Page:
The story below was submitted by Dr. Nawroz to My Kurdistan, a new story competition sponsored by The Kurdish Project. Top stories will be featured on the Kurdish Project, and winning contestants will be awarded prizes for their education. The contest will run through the end of Summer 2016. Submit your own story to My Kurdistan here.
I was in my tenth year, as I remember, when I started to understand the meaning of being Kurdish. Teachers always used to tell us about the Arabic victories and their grandfathers’ history and there were no Kurdish history in all of that. In primary and secondary school it wasn’t accepted for any student to speak Kurdish.
Some of them were thinking about us as an enemy and others were talking about their ground on which Kurdish people are living now.
My father told me one day when asked him about our relationship with Arab people:
“My son when Saddam Al Hussein bombed Halabja (Kurdish village in Iraq) with chemical gases, some Arabic people here were celebrating about that and every one was saying Saddam is the hero.”
Struggling with my Kurdish identity as a child
At that time and as a child it was so difficult to accept myself to live under hands of people teaching me wrong things about my history and defined me as an enemy. It was really difficult, but I didn’t have any other choice.
I only take a sentence from my dad and make it the sum of my life: ”The rose will not remain under the stone. It will displace the stone away when spring be on its way”.
Actually we were different in many ways.
Kurds: Honest, merciful, human-centered
Kurds are known as being honest. If they said, they did. If they pledged, they fulfilled.
They did not know how to be thieves. They did not aim to betray anyone.
Although the others were abusing their rights in state jobs and studying at universities in racist ways and bribes, they were byword for honesty and sincerity and understanding.
They were not stupid; they were merciful and humanists.
Imprisoned and killed for being Kurdish
I still remember the story of one Kurdish politician who was arrested because his activity for Kurdish people’s rights. After five months his wife visited him in prison and she told him that he is a father now. After asking him about the name he prefers for his child, he answered: “My dear wife I am behind these prison bars because of one reason which is Kurdistan. I wish for my son to be named “Welat.” “Welat” is a Kurdish word, which means: “motherland.”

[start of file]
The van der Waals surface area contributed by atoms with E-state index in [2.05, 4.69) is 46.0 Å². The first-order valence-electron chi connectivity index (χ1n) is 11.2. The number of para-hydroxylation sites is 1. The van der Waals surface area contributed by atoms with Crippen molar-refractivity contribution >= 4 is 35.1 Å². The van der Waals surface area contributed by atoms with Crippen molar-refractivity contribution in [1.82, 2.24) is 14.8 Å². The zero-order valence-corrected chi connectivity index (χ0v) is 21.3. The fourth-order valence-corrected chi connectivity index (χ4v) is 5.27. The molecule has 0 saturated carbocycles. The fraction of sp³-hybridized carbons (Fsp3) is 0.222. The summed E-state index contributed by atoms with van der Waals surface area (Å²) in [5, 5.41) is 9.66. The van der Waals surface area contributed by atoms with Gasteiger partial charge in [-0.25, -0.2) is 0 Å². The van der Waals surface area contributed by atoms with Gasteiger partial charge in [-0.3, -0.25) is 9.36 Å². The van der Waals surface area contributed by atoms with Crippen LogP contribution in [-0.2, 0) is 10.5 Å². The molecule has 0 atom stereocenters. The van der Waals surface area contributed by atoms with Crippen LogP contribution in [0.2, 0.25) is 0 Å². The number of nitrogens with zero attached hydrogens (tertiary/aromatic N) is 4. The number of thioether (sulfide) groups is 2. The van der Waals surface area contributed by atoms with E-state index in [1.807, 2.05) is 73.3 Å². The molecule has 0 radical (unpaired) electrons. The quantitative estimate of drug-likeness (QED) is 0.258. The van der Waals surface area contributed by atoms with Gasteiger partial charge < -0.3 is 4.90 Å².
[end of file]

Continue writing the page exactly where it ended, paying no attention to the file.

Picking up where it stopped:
When the man finally got his freedom, Welat was ten years old.
I still remember the story of the Amude cinema from November, 1960. Amude is a city in the north of Syria, where about 400 hundred Kurdish children were killed by fire and burning because they are Kurds. My uncle said: in that time the bosses of all the primary schools were invited to send children to the cinema to watch a movie about the Algerian revolution. All ticket sales will be sent to help children in Algeria, and after the movie started only the children were at the cinema, all officers had left and the doors and windows were quietly closed, 10 minutes later fires started and the gift for Algerian children wasn’t the price of tickets, it was a mountain of children burning, pain and death.
All of that make me a proud to be Kurd – to be an abused people, not the abuser.
Using my Kurdish identity to fight racism and spread love, humanity, and knowledge
I decided to be successful in my life and inside there is a huge desire to make the others accepting of me, accepting the existence of Kurdish people on this land before them. This is my big goal and the biggest challenge for me.
I am working on it in different ways away from killing and forcing. I am working on the reasons and all reasons are from the same source: the absence of knowledge, racism and ignorance.
I am not an organization. I am only an individual and I have made a lot of relationships and friends from other cultures to change their thoughts about Kurds and Kurdistan.
I think that the spring is on the way, so let’s displace the stone of racism and make life a beautiful story – full of love and humanity.